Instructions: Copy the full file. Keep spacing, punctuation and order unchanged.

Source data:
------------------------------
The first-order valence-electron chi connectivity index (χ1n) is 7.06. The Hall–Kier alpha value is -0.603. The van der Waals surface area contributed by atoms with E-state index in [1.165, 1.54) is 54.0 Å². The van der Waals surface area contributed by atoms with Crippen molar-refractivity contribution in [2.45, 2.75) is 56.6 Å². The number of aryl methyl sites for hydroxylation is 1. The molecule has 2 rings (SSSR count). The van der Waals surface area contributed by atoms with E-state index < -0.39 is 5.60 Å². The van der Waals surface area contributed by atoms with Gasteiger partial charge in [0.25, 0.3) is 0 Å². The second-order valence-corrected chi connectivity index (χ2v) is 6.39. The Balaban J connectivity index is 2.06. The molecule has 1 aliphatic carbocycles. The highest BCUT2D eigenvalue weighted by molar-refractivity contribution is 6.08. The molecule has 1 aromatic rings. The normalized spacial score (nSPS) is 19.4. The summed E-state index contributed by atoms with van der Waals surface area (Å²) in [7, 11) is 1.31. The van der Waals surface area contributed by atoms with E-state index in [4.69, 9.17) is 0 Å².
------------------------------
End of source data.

The first-order valence-electron chi connectivity index (χ1n) is 7.06. The Hall–Kier alpha value is -0.603. The van der Waals surface area contributed by atoms with E-state index in [1.165, 1.54) is 54.0 Å². The van der Waals surface area contributed by atoms with Crippen molar-refractivity contribution in [2.45, 2.75) is 56.6 Å². The number of aryl methyl sites for hydroxylation is 1. The molecule has 2 rings (SSSR count). The van der Waals surface area contributed by atoms with E-state index < -0.39 is 5.60 Å². The van der Waals surface area contributed by atoms with Gasteiger partial charge in [0.25, 0.3) is 0 Å². The second-order valence-corrected chi connectivity index (χ2v) is 6.39. The Balaban J connectivity index is 2.06. The molecule has 1 aliphatic carbocycles. The highest BCUT2D eigenvalue weighted by molar-refractivity contribution is 6.08. The molecule has 1 aromatic rings. The normalized spacial score (nSPS) is 19.4. The summed E-state index contributed by atoms with van der Waals surface area (Å²) in [7, 11) is 1.31. The van der Waals surface area contributed by atoms with E-state index in [4.69, 9.17) is 0 Å².